Few more important points to keep in mind select_for_update doesn't allow nullable relations, you have to explicitly exclude these nullable conditions. In auto-commit mode, select_for_update fails with error TransactionManagementError you have to add code in a transaction explicitly. I have struggled around these points :).

Here is all about select_for_update which you require to know to use in your code and to do changes to your database.

Cheers!

#Python #Django #ORM #Database

May 14, 2022 02:06 PM

May 08, 2022

Saptak Sengupta

There is a lot more to autocomplete than you think

Anyone who has dealt with <form> tag in HTML might have come across the autocomplete attribute. Most developers just put autocomplete="on" or autocomplete="off" based on whether they want users to be able to autocomplete the form fields or not. But there's much more in the autocomplete attribute than many folks may know.

Browser settings

Most widely used browsers (Firefox, Chrome, Safari, etc.), by default, remember information that is submitted using a form. When the user later tries to fill another form, browsers look at the name or type attribute of the form field, and then offer to autocomplete or autofill based on the saved information from previous form submissions. I am assuming many of you might have experienced these autocompletion suggestions while filling up forms. Some browsers, like Firefox, look at the id attribute and sometimes even the value of the <label> associated with the input field.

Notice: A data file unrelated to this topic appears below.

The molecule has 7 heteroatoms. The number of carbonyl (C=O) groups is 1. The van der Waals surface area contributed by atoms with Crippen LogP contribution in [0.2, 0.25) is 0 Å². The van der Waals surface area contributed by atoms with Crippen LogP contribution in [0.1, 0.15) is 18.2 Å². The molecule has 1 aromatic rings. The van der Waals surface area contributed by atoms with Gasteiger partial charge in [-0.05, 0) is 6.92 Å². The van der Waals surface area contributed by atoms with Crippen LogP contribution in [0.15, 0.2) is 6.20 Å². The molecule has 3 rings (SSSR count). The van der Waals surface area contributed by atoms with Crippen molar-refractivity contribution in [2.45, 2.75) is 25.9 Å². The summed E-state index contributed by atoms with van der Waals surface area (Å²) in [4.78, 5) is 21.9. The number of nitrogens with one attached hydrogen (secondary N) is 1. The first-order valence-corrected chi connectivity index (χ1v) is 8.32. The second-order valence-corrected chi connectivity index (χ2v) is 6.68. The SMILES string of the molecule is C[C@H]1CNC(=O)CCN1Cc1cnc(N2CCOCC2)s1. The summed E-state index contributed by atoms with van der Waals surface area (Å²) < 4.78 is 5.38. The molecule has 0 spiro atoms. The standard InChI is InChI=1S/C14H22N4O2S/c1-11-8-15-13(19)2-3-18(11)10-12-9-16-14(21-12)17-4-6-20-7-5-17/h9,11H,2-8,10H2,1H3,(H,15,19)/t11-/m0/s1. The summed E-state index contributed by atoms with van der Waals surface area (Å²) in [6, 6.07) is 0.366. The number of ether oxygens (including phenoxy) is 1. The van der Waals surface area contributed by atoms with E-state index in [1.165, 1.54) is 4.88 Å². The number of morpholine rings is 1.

Autofill detail tokens

For a long time, the only valid values for the autocomplete attribute were "on" or "off" based on whether the website developer wanted to allow the browser to automatically complete the input. However, in the case of "on", it was left entirely to the browser how they determine which value is expected by the input form. Now, for some time, the autocomplete tag allows for some other values, which are collectively as a group called autofill detail tokens.

<div>
  <label for="organization">Enter your credit card number</label>
  <input name="organization" id="organization" autocomplete="organization">
</div>

These values help tell the browser exactly what the input field expects without needing the browser to guess it. There is a big list of autofill detail tokens. Some of the common ones are "name", "email", "username", "organizations", "country", "cc-number", and so on. Check the WHATWG Standard for autofill detail tokens to understand what are the valid values, and how they are determined.

There are two different autofill detail tokens associated with passwords which have some interesting features apart from the autocompletion:

  • "new-password" - This is supposed to be used for "new password field"s or for "confirm new password field"s. This helps separate a current password field from a new password field. Most browsers and most password managers, when they see this in autocomplete attribute, will avoid accidentaly filling existing passwords. Some even suggest a new randomly generated password for the field if autocomplete has "new-password" value.
  • "current-password" - This is used by browsers and password managers to autofill or suggest autocompletion with the current saved password for that email/username for that website.